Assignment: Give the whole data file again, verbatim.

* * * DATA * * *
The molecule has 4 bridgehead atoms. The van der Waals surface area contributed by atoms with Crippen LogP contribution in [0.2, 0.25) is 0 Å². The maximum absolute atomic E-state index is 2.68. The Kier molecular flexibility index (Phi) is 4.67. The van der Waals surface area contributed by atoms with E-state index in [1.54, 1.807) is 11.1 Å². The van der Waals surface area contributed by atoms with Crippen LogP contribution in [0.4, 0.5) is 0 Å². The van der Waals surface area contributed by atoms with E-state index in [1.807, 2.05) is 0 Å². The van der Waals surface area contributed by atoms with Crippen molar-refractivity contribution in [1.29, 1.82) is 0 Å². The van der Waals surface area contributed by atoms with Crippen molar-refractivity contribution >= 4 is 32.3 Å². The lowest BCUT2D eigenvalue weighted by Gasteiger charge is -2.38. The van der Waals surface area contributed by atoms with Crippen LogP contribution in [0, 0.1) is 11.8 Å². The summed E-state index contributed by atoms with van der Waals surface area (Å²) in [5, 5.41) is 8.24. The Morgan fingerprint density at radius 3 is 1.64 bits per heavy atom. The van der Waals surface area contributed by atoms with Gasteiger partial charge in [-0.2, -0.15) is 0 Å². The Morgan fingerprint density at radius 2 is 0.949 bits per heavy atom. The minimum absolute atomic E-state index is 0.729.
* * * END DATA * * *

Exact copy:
The molecule has 4 bridgehead atoms. The van der Waals surface area contributed by atoms with Crippen LogP contribution in [0.2, 0.25) is 0 Å². The maximum absolute atomic E-state index is 2.68. The Kier molecular flexibility index (Phi) is 4.67. The van der Waals surface area contributed by atoms with E-state index in [1.54, 1.807) is 11.1 Å². The van der Waals surface area contributed by atoms with Crippen LogP contribution in [0.4, 0.5) is 0 Å². The van der Waals surface area contributed by atoms with E-state index in [1.807, 2.05) is 0 Å². The van der Waals surface area contributed by atoms with Crippen molar-refractivity contribution in [1.29, 1.82) is 0 Å². The van der Waals surface area contributed by atoms with Crippen molar-refractivity contribution >= 4 is 32.3 Å². The lowest BCUT2D eigenvalue weighted by Gasteiger charge is -2.38. The van der Waals surface area contributed by atoms with Crippen LogP contribution in [0, 0.1) is 11.8 Å². The summed E-state index contributed by atoms with van der Waals surface area (Å²) in [5, 5.41) is 8.24. The Morgan fingerprint density at radius 3 is 1.64 bits per heavy atom. The van der Waals surface area contributed by atoms with Gasteiger partial charge in [-0.2, -0.15) is 0 Å². The Morgan fingerprint density at radius 2 is 0.949 bits per heavy atom. The minimum absolute atomic E-state index is 0.729.